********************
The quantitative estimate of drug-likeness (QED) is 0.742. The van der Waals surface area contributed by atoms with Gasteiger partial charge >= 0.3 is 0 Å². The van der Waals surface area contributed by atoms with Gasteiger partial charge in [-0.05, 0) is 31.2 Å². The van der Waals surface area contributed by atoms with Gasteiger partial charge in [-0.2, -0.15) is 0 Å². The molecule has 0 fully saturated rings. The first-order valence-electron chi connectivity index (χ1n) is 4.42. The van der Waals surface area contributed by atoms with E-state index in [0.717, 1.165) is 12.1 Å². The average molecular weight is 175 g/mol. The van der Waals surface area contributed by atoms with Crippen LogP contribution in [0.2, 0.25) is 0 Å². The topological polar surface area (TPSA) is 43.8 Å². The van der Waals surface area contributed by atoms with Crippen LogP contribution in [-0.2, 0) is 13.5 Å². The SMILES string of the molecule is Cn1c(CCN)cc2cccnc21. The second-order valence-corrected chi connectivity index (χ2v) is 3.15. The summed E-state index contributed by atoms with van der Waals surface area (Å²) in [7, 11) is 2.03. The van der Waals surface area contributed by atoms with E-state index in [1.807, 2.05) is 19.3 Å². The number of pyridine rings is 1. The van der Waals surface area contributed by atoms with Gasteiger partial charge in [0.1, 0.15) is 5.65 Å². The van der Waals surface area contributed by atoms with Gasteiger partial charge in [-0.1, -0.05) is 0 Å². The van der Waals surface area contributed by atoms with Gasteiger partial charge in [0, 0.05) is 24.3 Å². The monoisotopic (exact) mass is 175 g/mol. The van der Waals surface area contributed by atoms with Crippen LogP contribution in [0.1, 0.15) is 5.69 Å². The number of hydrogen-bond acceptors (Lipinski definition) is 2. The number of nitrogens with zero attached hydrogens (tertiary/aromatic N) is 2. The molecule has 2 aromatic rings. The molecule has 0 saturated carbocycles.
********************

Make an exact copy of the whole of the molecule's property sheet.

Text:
The quantitative estimate of drug-likeness (QED) is 0.742. The van der Waals surface area contributed by atoms with Gasteiger partial charge >= 0.3 is 0 Å². The van der Waals surface area contributed by atoms with Gasteiger partial charge in [-0.05, 0) is 31.2 Å². The van der Waals surface area contributed by atoms with Gasteiger partial charge in [-0.2, -0.15) is 0 Å². The molecule has 0 fully saturated rings. The first-order valence-electron chi connectivity index (χ1n) is 4.42. The van der Waals surface area contributed by atoms with E-state index in [0.717, 1.165) is 12.1 Å². The average molecular weight is 175 g/mol. The van der Waals surface area contributed by atoms with Crippen LogP contribution in [0.2, 0.25) is 0 Å². The topological polar surface area (TPSA) is 43.8 Å². The van der Waals surface area contributed by atoms with Crippen LogP contribution in [-0.2, 0) is 13.5 Å². The SMILES string of the molecule is Cn1c(CCN)cc2cccnc21. The second-order valence-corrected chi connectivity index (χ2v) is 3.15. The summed E-state index contributed by atoms with van der Waals surface area (Å²) in [7, 11) is 2.03. The van der Waals surface area contributed by atoms with E-state index in [1.807, 2.05) is 19.3 Å². The number of pyridine rings is 1. The van der Waals surface area contributed by atoms with Gasteiger partial charge in [0.1, 0.15) is 5.65 Å². The van der Waals surface area contributed by atoms with Gasteiger partial charge in [-0.1, -0.05) is 0 Å². The van der Waals surface area contributed by atoms with Gasteiger partial charge in [0, 0.05) is 24.3 Å². The monoisotopic (exact) mass is 175 g/mol. The van der Waals surface area contributed by atoms with Crippen LogP contribution in [0.1, 0.15) is 5.69 Å². The number of hydrogen-bond acceptors (Lipinski definition) is 2. The number of nitrogens with zero attached hydrogens (tertiary/aromatic N) is 2. The molecule has 2 aromatic rings. The molecule has 0 saturated carbocycles.